"Very well," he conceded, "the lodge is this way," and they walked down the slope. Once at the foot of the ridge they turned right and followed its length until they came to a wooden structure protruding from a particularly steep section of its face. Like the houses of T'lingit's village, it was square-shaped, built from wooden planks supported by a frame of log poles, with a low, gabled roof and no windows. The only entrance was round and slightly shorter than either of them, but covered by a thick, reinforced door. Inside was a single, small room, the floor covered in wood planks except for the central firepit. Around the perimeter was a raised platform, for sitting and sleeping on. Above the firepit was a smoke hole, but the roof continued on into the hillside, along with the wooden walls, and a wooden wall formed the rear of the lodge. Despite the shape, interior design, and construction material, it reminded Medb of the dwellings in her native Erin, and she felt immediately comfortable.
She started a fire while T'lingit went hunting. She considered it an unnecessary risk, what with the Crusher prowling nearby; they had brought food with them, but he wanted fresh game. Medb relented mostly because she believed the creature would spend the night in the moor, waiting to see if they were foolish enough to follow it in after dark. Even so, what with the gloom of approaching dusk, the warrior did not go far, so that he returned with only three rabbits, which he had already gutted and skinned. Nonetheless, Medb was able to turn them into a splendid stew.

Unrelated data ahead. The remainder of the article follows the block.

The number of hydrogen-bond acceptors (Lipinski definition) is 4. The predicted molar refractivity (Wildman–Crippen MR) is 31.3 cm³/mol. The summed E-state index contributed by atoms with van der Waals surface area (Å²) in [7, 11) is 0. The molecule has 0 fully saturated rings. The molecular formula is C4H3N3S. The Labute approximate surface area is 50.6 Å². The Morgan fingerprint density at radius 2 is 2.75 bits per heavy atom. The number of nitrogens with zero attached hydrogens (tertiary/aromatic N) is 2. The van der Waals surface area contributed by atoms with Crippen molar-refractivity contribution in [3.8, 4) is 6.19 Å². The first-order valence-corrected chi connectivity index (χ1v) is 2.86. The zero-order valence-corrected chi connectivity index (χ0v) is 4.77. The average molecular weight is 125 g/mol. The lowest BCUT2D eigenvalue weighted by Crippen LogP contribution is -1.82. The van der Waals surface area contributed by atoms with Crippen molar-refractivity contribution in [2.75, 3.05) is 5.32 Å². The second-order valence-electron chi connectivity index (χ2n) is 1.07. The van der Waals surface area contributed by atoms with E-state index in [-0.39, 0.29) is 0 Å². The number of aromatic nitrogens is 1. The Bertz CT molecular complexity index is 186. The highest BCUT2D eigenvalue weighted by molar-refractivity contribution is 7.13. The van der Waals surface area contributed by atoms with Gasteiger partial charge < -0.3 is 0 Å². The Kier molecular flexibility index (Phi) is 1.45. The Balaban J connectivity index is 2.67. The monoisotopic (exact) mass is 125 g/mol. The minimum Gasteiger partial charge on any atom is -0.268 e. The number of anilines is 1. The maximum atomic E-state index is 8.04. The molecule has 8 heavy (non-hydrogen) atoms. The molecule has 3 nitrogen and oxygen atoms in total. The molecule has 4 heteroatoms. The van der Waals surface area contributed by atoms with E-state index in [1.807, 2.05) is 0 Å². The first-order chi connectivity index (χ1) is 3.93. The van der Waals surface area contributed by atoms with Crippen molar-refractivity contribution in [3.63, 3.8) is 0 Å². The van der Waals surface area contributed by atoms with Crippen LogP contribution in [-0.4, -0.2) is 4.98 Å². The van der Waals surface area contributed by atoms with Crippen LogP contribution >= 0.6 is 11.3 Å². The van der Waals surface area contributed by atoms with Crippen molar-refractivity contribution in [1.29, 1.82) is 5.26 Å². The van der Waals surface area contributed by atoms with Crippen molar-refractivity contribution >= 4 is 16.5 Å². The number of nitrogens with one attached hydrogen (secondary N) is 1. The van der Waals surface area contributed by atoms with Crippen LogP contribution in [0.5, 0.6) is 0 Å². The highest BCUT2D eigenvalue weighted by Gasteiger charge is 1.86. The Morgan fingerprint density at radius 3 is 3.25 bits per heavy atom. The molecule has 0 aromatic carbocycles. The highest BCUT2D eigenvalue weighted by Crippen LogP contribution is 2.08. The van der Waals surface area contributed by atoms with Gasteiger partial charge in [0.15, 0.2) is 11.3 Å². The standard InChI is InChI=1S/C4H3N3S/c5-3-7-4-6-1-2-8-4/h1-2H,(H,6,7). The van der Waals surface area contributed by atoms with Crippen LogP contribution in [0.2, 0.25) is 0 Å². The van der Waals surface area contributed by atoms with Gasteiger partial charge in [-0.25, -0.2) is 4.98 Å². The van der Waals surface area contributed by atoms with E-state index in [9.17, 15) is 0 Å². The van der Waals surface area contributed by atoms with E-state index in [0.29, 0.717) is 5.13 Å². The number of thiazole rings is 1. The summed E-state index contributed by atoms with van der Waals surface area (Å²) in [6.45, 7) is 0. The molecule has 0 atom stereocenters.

With the fire burning well, the small space heated up quickly, so T'lingit stripped down to his loincloth. Medb did the same, except she wore nothing else under her shirt. He was neither disturbed nor aroused by her nakedness, since she had frequently gone nude in the house of his clan in the village. In this she was not alone; though the women seldom did so, the men often went naked when comfort and circumstances permitted. That Medb emulated the men rather than the women was simply one of her many eccentricities that his tribe had learned to accept. That evening though, as they sat after eating and discussed how best to find and kill the beast on its home ground, he found that things were different. Perhaps it was the camaraderie of their mutual pursuit; perhaps it was the closeness brought on by being in this cramped, warm space, or the fact that they were alone for the first time in six years. But now he found himself being attracted to her, as he would if she was his wife. As they talked, sitting close enough to catch each other's scent and feel each other's warmth, he could not resist finally touching and caressing her. Rather than be offended, she responded in kind, and it wasn't long before all thoughts of what they had come to do were banished in favor of other more lustful meditations. They spent the night in each other's arms, and had the Crusher itself come to rip down the lodge they wouldn't have cared.